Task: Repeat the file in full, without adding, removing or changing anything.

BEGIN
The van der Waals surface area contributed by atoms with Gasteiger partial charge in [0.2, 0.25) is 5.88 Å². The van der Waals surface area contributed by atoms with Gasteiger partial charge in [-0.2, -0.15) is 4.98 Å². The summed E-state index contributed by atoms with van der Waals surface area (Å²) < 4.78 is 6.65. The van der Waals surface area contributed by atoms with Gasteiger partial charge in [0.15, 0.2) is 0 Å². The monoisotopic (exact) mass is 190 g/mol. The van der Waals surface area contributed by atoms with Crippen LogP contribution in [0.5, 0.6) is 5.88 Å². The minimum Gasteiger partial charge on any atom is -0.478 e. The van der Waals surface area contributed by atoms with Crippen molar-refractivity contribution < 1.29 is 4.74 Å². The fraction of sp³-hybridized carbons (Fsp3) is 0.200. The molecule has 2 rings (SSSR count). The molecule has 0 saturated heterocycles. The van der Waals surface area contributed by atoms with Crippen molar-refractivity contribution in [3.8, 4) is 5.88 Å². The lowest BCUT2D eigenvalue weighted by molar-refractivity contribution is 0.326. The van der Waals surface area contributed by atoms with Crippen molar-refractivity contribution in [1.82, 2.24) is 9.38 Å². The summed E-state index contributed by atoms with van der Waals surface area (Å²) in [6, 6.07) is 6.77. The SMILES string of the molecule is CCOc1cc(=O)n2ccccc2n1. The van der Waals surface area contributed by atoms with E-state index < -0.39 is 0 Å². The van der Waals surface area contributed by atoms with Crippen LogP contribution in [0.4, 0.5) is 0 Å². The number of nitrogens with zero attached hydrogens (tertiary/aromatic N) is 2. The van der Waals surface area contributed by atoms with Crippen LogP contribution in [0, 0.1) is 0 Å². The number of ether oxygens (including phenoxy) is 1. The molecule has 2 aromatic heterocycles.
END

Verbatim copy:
The van der Waals surface area contributed by atoms with Gasteiger partial charge in [0.2, 0.25) is 5.88 Å². The van der Waals surface area contributed by atoms with Gasteiger partial charge in [-0.2, -0.15) is 4.98 Å². The summed E-state index contributed by atoms with van der Waals surface area (Å²) < 4.78 is 6.65. The van der Waals surface area contributed by atoms with Gasteiger partial charge in [0.15, 0.2) is 0 Å². The monoisotopic (exact) mass is 190 g/mol. The van der Waals surface area contributed by atoms with Crippen LogP contribution in [0.5, 0.6) is 5.88 Å². The minimum Gasteiger partial charge on any atom is -0.478 e. The van der Waals surface area contributed by atoms with Crippen molar-refractivity contribution < 1.29 is 4.74 Å². The fraction of sp³-hybridized carbons (Fsp3) is 0.200. The molecule has 2 rings (SSSR count). The molecule has 0 saturated heterocycles. The van der Waals surface area contributed by atoms with Crippen molar-refractivity contribution in [3.8, 4) is 5.88 Å². The lowest BCUT2D eigenvalue weighted by molar-refractivity contribution is 0.326. The van der Waals surface area contributed by atoms with Crippen molar-refractivity contribution in [1.82, 2.24) is 9.38 Å². The summed E-state index contributed by atoms with van der Waals surface area (Å²) in [6, 6.07) is 6.77. The SMILES string of the molecule is CCOc1cc(=O)n2ccccc2n1. The van der Waals surface area contributed by atoms with E-state index < -0.39 is 0 Å². The van der Waals surface area contributed by atoms with Crippen LogP contribution in [0.4, 0.5) is 0 Å². The number of nitrogens with zero attached hydrogens (tertiary/aromatic N) is 2. The van der Waals surface area contributed by atoms with Crippen LogP contribution in [0, 0.1) is 0 Å². The number of ether oxygens (including phenoxy) is 1. The molecule has 2 aromatic heterocycles.